Somewhat surprisingly, many of the challenges of learning to be a proficient IFR pilot are the same as those one encounters when just getting started as a student pilot. One of the toughest skills for brand-new pilots to master — talking on the radio — is equally challenging for pilots getting their instrument ticket or just trying to be more proficient with their instrument skills.
The good news is that many VFR pilots already have the skills to be effective communicators in the IFR environment, especially those who have a lot of experience flying VFR in busy airspace. While it’s true that the kinds of requests you make to ATC under IFR are different from those in VFR — like hold clearances — the bottom line is that what makes for effective communications in the clear also works in the clouds.
In many ways, communicating under IFR is easier than communicating under visual rules because by their very nature IFR flights are more closely regulated than VFR flights. The basic information about the flight — where you came from and where you’re going, and more — is already on the controller’s screen, so there’s no need in most cases to communicate any of it. In fact, in most cases, you don’t want to communicate information the controller already knows. It just busies up the frequency and wastes everybody’s time. In other cases, such as when you’re on an assigned heading, it’s often good to pass along that info to the new controller since it takes so little time to communicate and clears up potential misunderstandings.
It was a welcome realization when I started flying IFR years ago that most ATC transmissions are remarkably easy to predict. All I had to know was what the controller was likely to say, and nine times out of 10, that’s what he’d say. It might be as simple as knowing you’ll get the altimeter setting when you switch to a new controller en route, or it might verge on the black arts, like knowing when you’re likely to get a reroute — about 20 minutes outside of any Class B is often a good bet.
As I’ve written before, think of an IFR flight in terms of phases of flight. What the controller is going to tell you on your first communication as you’re departing the airport — a new heading, new altitude or some transition to the standard departure — is different from what you’re almost certain to hear when you’re getting vectors to the final approach course on an ILS — maintain 2,000 feet until established on the final, etc. Expecting what the controller is likely to say eliminates almost all the surprise factor and allows you to respond quickly and appropriately.
Just what you need to say in response to a controller’s communication is surprisingly little in many cases. When you’re issued a new clearance, the controller needs you to read it back as it was given. If you’re given a new route clearance that includes four new waypoints and then a direct routing to a VOR, you’ve got to read back the whole thing, not just the last part of it. If you don’t, you and everyone else on the frequency will be treated to hearing you do it again … and right this time.
When you’re flying single-pilot, being prepared is key. That means having a pencil handy and getting good at jotting down the basic clearance even if you don’t understand every intersection. This will allow you to read it back and later get specific clarifications for what you missed — what’s the spelling of “DARTAY,” for instance. The controller will likely tell you, “Read-back correct; DARTE is delta, alpha … ”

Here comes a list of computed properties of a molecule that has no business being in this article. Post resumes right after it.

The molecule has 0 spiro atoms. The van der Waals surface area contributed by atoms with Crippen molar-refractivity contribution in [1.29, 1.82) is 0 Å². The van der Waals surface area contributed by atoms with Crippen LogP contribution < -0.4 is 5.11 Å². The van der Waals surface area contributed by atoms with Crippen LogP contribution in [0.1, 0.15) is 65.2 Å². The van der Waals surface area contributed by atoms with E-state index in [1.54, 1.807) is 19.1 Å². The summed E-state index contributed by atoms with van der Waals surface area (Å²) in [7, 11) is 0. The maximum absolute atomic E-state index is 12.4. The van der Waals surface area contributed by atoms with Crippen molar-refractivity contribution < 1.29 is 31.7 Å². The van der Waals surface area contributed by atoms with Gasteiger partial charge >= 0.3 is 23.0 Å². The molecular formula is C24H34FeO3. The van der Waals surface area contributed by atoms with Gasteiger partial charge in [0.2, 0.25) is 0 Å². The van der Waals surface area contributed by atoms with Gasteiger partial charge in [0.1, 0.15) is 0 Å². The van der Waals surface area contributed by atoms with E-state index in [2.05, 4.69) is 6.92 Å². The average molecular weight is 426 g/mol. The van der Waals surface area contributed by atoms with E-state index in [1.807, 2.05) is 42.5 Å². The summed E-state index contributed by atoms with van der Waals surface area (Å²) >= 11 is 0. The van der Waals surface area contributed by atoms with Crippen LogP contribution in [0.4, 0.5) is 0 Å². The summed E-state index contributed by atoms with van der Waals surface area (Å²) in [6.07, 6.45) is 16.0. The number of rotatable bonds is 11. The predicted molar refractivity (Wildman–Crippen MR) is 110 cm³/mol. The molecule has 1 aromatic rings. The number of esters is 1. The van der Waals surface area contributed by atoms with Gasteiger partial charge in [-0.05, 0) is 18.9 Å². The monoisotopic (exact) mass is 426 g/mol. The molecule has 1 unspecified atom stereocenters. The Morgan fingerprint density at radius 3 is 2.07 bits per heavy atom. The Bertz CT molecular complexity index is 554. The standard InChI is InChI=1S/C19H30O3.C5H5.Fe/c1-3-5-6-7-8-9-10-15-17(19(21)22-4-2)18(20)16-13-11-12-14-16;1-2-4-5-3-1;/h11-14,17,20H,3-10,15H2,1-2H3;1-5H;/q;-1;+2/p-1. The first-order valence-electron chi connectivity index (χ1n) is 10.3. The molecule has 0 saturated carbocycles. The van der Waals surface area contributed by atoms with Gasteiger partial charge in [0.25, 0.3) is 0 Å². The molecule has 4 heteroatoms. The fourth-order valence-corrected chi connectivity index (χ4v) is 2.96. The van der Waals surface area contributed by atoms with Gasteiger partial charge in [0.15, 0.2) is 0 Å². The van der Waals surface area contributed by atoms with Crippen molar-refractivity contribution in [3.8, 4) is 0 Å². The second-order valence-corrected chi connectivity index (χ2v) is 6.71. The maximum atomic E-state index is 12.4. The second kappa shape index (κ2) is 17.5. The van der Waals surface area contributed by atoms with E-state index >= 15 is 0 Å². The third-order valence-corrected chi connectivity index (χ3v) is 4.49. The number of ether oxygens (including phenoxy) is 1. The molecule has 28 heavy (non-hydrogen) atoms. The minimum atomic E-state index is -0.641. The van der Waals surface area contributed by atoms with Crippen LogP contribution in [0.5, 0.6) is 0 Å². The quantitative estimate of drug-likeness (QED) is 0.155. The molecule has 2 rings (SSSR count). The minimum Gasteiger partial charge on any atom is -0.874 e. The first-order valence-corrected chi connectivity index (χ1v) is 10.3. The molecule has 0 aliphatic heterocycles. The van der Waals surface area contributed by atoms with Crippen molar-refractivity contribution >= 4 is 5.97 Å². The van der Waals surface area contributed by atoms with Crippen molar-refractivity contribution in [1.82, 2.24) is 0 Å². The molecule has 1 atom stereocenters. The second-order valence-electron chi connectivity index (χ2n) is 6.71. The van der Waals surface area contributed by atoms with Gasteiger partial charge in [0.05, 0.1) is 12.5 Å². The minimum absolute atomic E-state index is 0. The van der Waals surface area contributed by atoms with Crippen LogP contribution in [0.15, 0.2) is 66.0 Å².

At the same time, if there’s something you don’t understand, you absolutely need to ask. Making believe you understand a clearance only to have the controller come back a few minutes later and ask you where the heck you think you’re going is a lot worse than taking the risk of trying his or her patience in the first place.
New instrument pilots often read back everything, which is a natural response to not knowing what the controller wants or needs to hear back. If they repeat every syllable, they seem to be thinking there’s no chance they’ll leave out the important part. You soon learn how little you need to read back.
Altitudes are important. Clearance limits are important. The controller will want to hear it clearly. For instance, when you’re cleared for a crossing altitude, let’s say 10,000 feet 10 miles east of a certain VOR, you’d better read it all back, because it’s all important. On an approach clearance, on the other hand, what the controller really wants to hear is the altitude you’ve got to maintain until you’re established and that you understand you’re cleared for the proper approach. And always repeat your callsign so there’s no confusion about who said what to whom.
Another newbie error is mistaking the need for efficiency for the need for speed. You don’t want to draw things out, but it’s rare to have to speed-talk to get a word in edgewise. Be brief, relaxed and clear. That said, it is good to know how to speed things up when you need to. Sometimes a quick “roger that” and a callsign are all it takes for effective communication.
Keep an ear open for the tenor of the frequency. It will change too, from controller to controller, so be on your toes. Going north out of Austin, Texas, for instance, I’ll often go from the professional and busy controllers with Austin Departure to the quieter military frequency at Gray Approach to the laid-back country twang of Waco Approach to the sometimes-folksy-but-almost-always-frenetic tone of Fort Worth (pronounced as though it’s one syllable, “Forwth”) Center. The same thing happens any time you’re into or out of very busy airspace, so be ready for it. Be aware too that each control center has its own culture. Pay attention. If things are crazy, be efficient. If things are laid-back and conversational, take a deep breath.
Then think about what you need to do next — because it’ll happen before you know it.